• For the sake of clarity, this form doesn’t include any styling, but in the github project (https://github.com/formspree/formspree-example-gatsby) you can see an example of how to apply styles to the form.

The component can now be imported into your website’s index page, or any page, like so:

import ContactForm from "../components/contact-form";

And inserted into the page as a React component:

<ContactForm />

Once you’ve saved your additions either run the Gatsby site locally with npm run develop or deploy it to your live environment to see the newly added form.

At this point, when you attempt to submit the form, you’ll see an error message:

React form submit error

Oops! We get an error because we still have the placeholder YOUR_FORM_ID in the form action. Let’s fix this by setting up a form endpoint to accept our form submissions.

Creating a form endpoint

Next we’ll create a form endpoint using Formspree. If you don’t have an account yet you can sign up here.

To start, create a new form with the +New form button, call it Contact form and update the recipient email to the email where you wish to receive your form submissions. Then click Create Form.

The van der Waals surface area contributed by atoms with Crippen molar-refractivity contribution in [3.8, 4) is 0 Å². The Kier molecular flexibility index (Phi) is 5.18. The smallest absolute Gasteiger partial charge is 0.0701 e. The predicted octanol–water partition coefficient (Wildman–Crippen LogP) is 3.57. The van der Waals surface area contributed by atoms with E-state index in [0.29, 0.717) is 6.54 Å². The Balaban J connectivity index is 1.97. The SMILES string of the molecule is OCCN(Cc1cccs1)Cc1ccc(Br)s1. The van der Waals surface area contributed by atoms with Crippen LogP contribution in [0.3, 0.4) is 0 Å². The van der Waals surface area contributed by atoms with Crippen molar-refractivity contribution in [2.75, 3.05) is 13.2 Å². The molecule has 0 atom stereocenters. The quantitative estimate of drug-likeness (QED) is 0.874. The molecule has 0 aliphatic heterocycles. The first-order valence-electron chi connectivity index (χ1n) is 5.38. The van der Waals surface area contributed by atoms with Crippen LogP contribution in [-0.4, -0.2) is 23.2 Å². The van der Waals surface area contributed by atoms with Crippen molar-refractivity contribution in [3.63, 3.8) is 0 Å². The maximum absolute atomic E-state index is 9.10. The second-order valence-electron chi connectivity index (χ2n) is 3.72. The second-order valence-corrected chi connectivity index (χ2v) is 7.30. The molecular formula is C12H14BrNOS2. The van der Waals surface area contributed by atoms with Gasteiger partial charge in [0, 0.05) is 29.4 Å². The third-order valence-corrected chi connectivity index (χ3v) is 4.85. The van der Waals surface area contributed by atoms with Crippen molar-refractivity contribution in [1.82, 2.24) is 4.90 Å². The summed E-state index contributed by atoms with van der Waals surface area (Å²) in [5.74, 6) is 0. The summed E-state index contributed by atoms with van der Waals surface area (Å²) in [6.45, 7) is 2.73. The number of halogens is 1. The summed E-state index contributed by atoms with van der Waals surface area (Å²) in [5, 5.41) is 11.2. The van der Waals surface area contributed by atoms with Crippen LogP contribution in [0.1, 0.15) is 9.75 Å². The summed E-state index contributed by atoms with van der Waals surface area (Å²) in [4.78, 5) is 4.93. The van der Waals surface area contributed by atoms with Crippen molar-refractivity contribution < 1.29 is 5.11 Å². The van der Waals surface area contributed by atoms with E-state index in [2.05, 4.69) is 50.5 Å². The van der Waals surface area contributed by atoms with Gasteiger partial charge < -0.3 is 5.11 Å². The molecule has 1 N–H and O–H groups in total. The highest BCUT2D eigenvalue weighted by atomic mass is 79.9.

Formspree new form modal

You’ll then be presented with the integration options for your new Formspree form. Note that Formspree provides you with a wide range of implementation examples such as React, AJAX and regular HTML.

React form integration code

The code we used to create the contact-form.js component is almost identical to the React example code on the integration page. We just need to update the action URL.

Finally copy the 8 character “hash id” from the new form’s endpoint URL and replace the YOUR_FORM_ID placeholder in your contact form component.

const [state, handleSubmit] = useForm("abcd1234"); // <-- your form ID

Now when you fill out the form and submit, you should see a success message.

That’s it, you’re done!

Bonus Tip: Environment Variables

Sometimes you want to test out a new design locally, but don’t want to affect your production data. With Gatsby you can switch between development and production forms using environment variables.

In your contact-form.js component, you can replace your form ID with an environment variable in your useForm hook like so:

const [state, handleSubmit] = useForm(process.env.GATSBY_CONTACT_FORM);

Note: we must prefix the environment variable with GATSBY_ to ensure it’s accessible to front-end code.

Now create a .env.development file at the root of your project with the following content:

GATSBY_CONTACT_FORM=xxxxxxxx

Replace xxxxxxxx with your form’s hashid.

Now, as you’re working locally, your form will submit to the endpoint in your .env.development file. When you’re ready to ship to production, you can create a new production form in the Formspree dashboard, and set the GATSBY_CONTACT_FORM variable to the new form id in production.

You can read more about how to use environment variables in Gatsby, and how to set build environment variables in Gatsby Cloud.